Court service must move from 'physical paradigm', chief executive says
The high flier charged with bringing England and Wales’ creaking court system into the 21st century at a time of swingeing budget cuts has said courts must become “digital by design”.
In her first public speech since taking up her role as heat of HM Courts and Tribunals Service (HMCTS) in January, Natalie Ceeney said that the Ministry of Justice agency puts too much of its resources into bricks and mortar. While the service spends one-third of its budget on running and maintaining our buildings, over a third of courts sit for less than 50% of the time available to them.
"For many of our services, that physical paradigm no longer feels like the right answer, not just because it’s expensive, but because it is no longer the right answer for good justice," she told a conference in London.
More than 90 court buildings in England and Wales are being considered for closure in a consultation which has angered lawyers as well as trade unions. The Labour Party’s justice spokesman Andrew Slaughter has condemned “mass culls”, and Conservative MPs have also raised concerns.
Ceeney promised that proceeds from the sale of underused court buildings will be invested in technology to move away from the “physical paradigm”, with virtual hearings replacing many proceedings.
HMCTS is finalising the business case for a £375m investment in new infrastructure over five years. In the meantime, she said the equipping of magistrates' courts with digital technology would be complete by Christmas.
“We clearly need the full majesty of our criminal courts for our most complex and our most horrific criminal trials,” Ceeney said. “But, as we are showing through the new streamlined summary justice procedures, they feel disproportionate and unnecessary for traffic offences."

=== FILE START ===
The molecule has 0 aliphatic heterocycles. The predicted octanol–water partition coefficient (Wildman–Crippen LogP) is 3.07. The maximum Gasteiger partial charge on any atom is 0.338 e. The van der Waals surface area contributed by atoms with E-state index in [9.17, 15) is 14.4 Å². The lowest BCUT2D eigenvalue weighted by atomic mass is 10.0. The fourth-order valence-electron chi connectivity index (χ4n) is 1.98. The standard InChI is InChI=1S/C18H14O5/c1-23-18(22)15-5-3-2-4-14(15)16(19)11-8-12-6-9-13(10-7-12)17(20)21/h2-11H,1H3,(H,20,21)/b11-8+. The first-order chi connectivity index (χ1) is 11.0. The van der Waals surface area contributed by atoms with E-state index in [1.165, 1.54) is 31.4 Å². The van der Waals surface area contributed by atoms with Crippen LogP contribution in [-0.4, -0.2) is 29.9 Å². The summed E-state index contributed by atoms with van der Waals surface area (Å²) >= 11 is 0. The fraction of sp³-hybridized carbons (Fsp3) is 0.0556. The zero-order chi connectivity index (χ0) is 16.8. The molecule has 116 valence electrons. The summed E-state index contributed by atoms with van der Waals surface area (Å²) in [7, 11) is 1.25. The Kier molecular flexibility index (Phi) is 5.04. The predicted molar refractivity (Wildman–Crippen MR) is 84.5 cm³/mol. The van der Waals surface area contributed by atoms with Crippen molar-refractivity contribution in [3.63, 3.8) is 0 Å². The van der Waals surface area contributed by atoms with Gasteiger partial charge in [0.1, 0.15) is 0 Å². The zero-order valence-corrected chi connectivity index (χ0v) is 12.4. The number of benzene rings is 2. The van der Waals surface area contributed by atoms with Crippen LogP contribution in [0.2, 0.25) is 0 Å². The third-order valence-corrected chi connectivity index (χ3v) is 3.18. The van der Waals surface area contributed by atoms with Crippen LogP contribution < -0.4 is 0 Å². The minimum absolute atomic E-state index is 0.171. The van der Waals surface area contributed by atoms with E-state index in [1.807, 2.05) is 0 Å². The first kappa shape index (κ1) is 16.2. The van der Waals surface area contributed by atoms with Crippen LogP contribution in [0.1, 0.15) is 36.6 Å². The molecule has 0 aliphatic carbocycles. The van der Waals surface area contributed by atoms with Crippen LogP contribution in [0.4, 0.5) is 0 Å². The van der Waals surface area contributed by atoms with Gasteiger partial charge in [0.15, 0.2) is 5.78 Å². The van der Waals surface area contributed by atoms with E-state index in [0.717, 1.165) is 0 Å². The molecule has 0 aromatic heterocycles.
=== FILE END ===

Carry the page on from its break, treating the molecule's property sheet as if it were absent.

She added: "Today we hold physical tribunal hearings for immigration appeals with full legal representation, despite the appellants being physically out of the country. And we transport prisoners across the country, at huge cost, for a five minute bail hearing in front of a judge.”
She contrasted the courts service's use of digital technology with that of the private sector. “Britain has the highest rate of online service usage in the world – over one-quarter of all non-food goods are now purchased online and 85% of Britons are online.
"We need to enable a police officer to give evidence by video, taking 10 minutes of time off their working day, rather than the current half day. We need to stop running prison vans to transport prisoners to and from prisons for a 10-minute plea hearing which can be done online.”
On the current “green screen” state of courtroom technology, she said: “We have thousands of extremely hard working and dedicated staff whose jobs are to handle and process mounds of paper – whether to type in handwritten forms as a result of us not having a decent online interface or manually check benefits entitlement because we don’t (yet) have the interconnectivity with DWP’s database.”